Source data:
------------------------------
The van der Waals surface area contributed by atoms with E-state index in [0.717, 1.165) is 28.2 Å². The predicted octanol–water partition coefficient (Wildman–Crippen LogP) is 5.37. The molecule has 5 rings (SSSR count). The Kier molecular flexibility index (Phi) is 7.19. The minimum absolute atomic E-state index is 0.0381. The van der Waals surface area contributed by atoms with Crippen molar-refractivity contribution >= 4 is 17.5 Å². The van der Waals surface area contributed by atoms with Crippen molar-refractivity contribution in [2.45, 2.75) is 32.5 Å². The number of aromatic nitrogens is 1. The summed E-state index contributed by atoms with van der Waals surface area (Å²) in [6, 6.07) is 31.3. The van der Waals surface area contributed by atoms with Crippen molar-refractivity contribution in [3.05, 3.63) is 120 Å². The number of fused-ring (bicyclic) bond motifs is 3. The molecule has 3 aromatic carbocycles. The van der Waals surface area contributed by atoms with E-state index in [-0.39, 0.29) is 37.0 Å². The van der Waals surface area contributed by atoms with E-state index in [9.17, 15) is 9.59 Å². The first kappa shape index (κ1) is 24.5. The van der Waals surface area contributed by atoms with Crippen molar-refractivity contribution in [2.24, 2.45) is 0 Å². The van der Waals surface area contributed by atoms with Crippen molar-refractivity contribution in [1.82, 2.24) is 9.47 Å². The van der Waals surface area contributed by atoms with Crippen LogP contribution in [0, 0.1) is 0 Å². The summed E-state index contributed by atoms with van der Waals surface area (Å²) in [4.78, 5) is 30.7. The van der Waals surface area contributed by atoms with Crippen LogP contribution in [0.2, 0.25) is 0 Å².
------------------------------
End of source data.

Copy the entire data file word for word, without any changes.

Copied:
The van der Waals surface area contributed by atoms with E-state index in [0.717, 1.165) is 28.2 Å². The predicted octanol–water partition coefficient (Wildman–Crippen LogP) is 5.37. The molecule has 5 rings (SSSR count). The Kier molecular flexibility index (Phi) is 7.19. The minimum absolute atomic E-state index is 0.0381. The van der Waals surface area contributed by atoms with Crippen molar-refractivity contribution >= 4 is 17.5 Å². The van der Waals surface area contributed by atoms with Crippen molar-refractivity contribution in [2.45, 2.75) is 32.5 Å². The number of aromatic nitrogens is 1. The summed E-state index contributed by atoms with van der Waals surface area (Å²) in [6, 6.07) is 31.3. The van der Waals surface area contributed by atoms with Crippen molar-refractivity contribution in [3.05, 3.63) is 120 Å². The number of fused-ring (bicyclic) bond motifs is 3. The molecule has 3 aromatic carbocycles. The van der Waals surface area contributed by atoms with E-state index in [-0.39, 0.29) is 37.0 Å². The van der Waals surface area contributed by atoms with E-state index in [9.17, 15) is 9.59 Å². The first kappa shape index (κ1) is 24.5. The van der Waals surface area contributed by atoms with Crippen molar-refractivity contribution in [2.24, 2.45) is 0 Å². The van der Waals surface area contributed by atoms with Crippen molar-refractivity contribution in [1.82, 2.24) is 9.47 Å². The van der Waals surface area contributed by atoms with Crippen LogP contribution in [0, 0.1) is 0 Å². The summed E-state index contributed by atoms with van der Waals surface area (Å²) in [4.78, 5) is 30.7. The van der Waals surface area contributed by atoms with Crippen LogP contribution in [0.2, 0.25) is 0 Å².